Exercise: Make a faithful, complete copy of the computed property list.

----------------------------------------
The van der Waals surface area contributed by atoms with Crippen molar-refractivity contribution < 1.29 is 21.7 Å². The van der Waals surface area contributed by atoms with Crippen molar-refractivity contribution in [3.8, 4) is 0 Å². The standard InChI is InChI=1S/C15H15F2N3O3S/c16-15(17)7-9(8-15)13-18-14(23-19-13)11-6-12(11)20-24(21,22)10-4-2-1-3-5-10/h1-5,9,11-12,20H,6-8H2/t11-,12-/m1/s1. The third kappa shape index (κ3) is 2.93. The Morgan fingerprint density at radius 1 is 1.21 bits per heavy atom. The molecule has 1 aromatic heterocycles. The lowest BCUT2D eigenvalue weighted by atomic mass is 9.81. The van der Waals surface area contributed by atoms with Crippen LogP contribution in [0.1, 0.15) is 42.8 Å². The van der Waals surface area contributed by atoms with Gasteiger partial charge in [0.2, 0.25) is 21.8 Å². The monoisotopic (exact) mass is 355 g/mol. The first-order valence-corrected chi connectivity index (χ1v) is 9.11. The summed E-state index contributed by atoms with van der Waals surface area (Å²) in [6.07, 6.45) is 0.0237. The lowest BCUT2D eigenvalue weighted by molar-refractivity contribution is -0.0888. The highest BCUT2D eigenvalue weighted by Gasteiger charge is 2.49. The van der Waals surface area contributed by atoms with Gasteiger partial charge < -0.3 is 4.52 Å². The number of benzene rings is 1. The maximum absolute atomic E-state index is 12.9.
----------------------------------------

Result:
The van der Waals surface area contributed by atoms with Crippen molar-refractivity contribution < 1.29 is 21.7 Å². The van der Waals surface area contributed by atoms with Crippen molar-refractivity contribution in [3.8, 4) is 0 Å². The standard InChI is InChI=1S/C15H15F2N3O3S/c16-15(17)7-9(8-15)13-18-14(23-19-13)11-6-12(11)20-24(21,22)10-4-2-1-3-5-10/h1-5,9,11-12,20H,6-8H2/t11-,12-/m1/s1. The third kappa shape index (κ3) is 2.93. The Morgan fingerprint density at radius 1 is 1.21 bits per heavy atom. The molecule has 1 aromatic heterocycles. The lowest BCUT2D eigenvalue weighted by atomic mass is 9.81. The van der Waals surface area contributed by atoms with Crippen LogP contribution in [0.1, 0.15) is 42.8 Å². The van der Waals surface area contributed by atoms with Gasteiger partial charge in [0.2, 0.25) is 21.8 Å². The monoisotopic (exact) mass is 355 g/mol. The first-order valence-corrected chi connectivity index (χ1v) is 9.11. The summed E-state index contributed by atoms with van der Waals surface area (Å²) in [6.07, 6.45) is 0.0237. The lowest BCUT2D eigenvalue weighted by molar-refractivity contribution is -0.0888. The highest BCUT2D eigenvalue weighted by Gasteiger charge is 2.49. The van der Waals surface area contributed by atoms with Gasteiger partial charge < -0.3 is 4.52 Å². The number of benzene rings is 1. The maximum absolute atomic E-state index is 12.9.